How Managers Can Lead Remote Teams
Remote work is not a new thing and today’s most agile and modern organizations are at the top of this trend and are hiring top talent from around the globe. In the face of natural calamities and health crises like the current COVID-19 pandemic, remote teams are not an option but a necessity. Managing remote teams is the responsibility of managers and many managers and team leaders are finding themselves in the midst of dealing with the current remote workforce surge. It can be a challenge to manage it, especially if your organization is not accustomed to it, so this guide will help managers to handle remote teams effectively and build nurturing relationships with employees as well as customers.
Before moving on to the best practices, recognizing the shift coupled with the humanitarian toll crises can bring is the first thing leaders must do. Especially if you’re a CEO, taking care of people is vital so this list will help you take your team and business to success.
What is a remote team?
A remote team consists of a group of professionals with diverse backgrounds, skillsets and time zones working collaboratively on a project. It also involves individuals working from wherever they’re comfortable, be it an office space, a coffeehouse or from their home. Remote work is everywhere but managing a remote team is a different ballgame.
For when you are managing remote employees, you also have to ensure that you overcome the challenges, be available, encourage team bonding and deliver projects on time.
Remote teams are on the rise, but here are some pressing challenges managers need to take note of:
- Hiring the right resources
- Lack of communication
- No clearly defined roles or responsibilities
- Lacking time management including consideration of differences among members
- Making everyone feel part of the team
- Lacking cohesive project management
So the best practices to manage remote teams include:
1. Hiring the right people
Managing a remote team starts with hiring the right person to be part of that team. Working remotely requires a lot of self-discipline and the right go-to attitude so as a manager you must look for someone who is a self-starter. It will be a hassle if you have to micro-manage remote workers so make sure to hire people who are independent, communicate well and have the right motivation, and tools like LinkedIn and Freelancer can help you find the right fit.
A good remote employee will not wait for you to ask for updates or assign tasks. Rather, he or she will proactively update you on the status and schedule.
2. Encouraging team bonding
Leaders must relinquish being hierarchical, along with the belief that a top-down response will engender stability. To promote rapid problem solving, managers must first ensure that the remote teams are a tightly-knit bond of individuals that are united by a common purpose, a common office culture so that they don’t feel left out and thus work towards achieving those goals.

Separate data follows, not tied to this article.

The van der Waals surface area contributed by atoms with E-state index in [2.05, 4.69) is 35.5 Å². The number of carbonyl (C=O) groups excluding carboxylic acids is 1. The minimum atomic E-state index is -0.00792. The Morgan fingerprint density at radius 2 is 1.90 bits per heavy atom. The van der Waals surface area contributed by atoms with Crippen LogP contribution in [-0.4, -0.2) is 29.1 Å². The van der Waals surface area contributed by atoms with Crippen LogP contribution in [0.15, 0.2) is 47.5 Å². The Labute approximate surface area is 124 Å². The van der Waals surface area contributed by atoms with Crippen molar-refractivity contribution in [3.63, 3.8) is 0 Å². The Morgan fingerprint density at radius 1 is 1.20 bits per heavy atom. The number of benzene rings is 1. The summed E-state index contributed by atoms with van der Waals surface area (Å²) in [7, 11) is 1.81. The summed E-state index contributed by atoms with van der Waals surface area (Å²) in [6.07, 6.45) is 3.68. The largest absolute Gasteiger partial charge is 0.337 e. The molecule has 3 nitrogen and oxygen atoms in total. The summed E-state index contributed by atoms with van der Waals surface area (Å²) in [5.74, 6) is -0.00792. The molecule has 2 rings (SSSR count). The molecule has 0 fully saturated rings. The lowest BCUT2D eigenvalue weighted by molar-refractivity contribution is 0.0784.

In times of crises like these especially, demonstrating empathy is fundamental to getting the most out of your remote team. Investing their time in the well-being of their employees as well as their own will allow them to sustain the team’s effectiveness as well as be able to counter functional deficiencies. Some common ways to do this include:
- Having a virtual get-together
- Checking in on employees via Zoom or Google’s Team Hangouts
- Celebrating their achievements
3. Ensuring communication
Needless to say, communication is key to successfully managing remote teams. Managers need to ensure regular communication with the team to reduce feelings of isolation especially in times of social distancing. Tools like Slack, Asana, Trello all help in keeping teams updated.
For manager’s communication also involves asking employees about their preferences. Involving employees in minor things like these can make a huge difference. Managers should ask about their preferred feedback style or meeting preferences to better understand how to manage diverse and distributed teams. This makes for good communication, clears out any ambiguities and the information to be grasped more easily.
4. Setting expectations
From the start, managers must create realistic expectations for their work and also communicate it to the team. Managers must clearly state the tasks, the agendas and help the team also understand the reasoning behind it. The scope, deadlines and key deliverables for all tasks must be clearly defined along with the work culture so that everyone is clear about how to proceed. In short, managers should set expectations for:
- Work hours
- Communication tools
- Meeting agendas
- Key projects and deadlines
5. Minimizing your tool stack
It is always better to have a minimal tool stack while functioning remotely to promote productivity and avoid any confusion. As mentioned earlier, tools like Google Suite and video conferencing platforms like Zoom are sufficient to start with.
Keeping tool stack to a minimum is especially important for managers if the company did not already have a culture of documentation; thereby facilitating the shift to remote working.
6. Being flexible and focusing on productivity
Trusting your team and giving them the freedom to get work done on schedule is absolutely essential to boosting productivity. Managers must understand that it is not possible to micromanage each aspect of their remote team and must allow room for flexibility so that the output is maximized instead of being concerned with the activity or the number of hours worked.
Remote teams can be a crucial asset for companies and managers must, therefore, ensure they nature their teams to drive their organizational growth.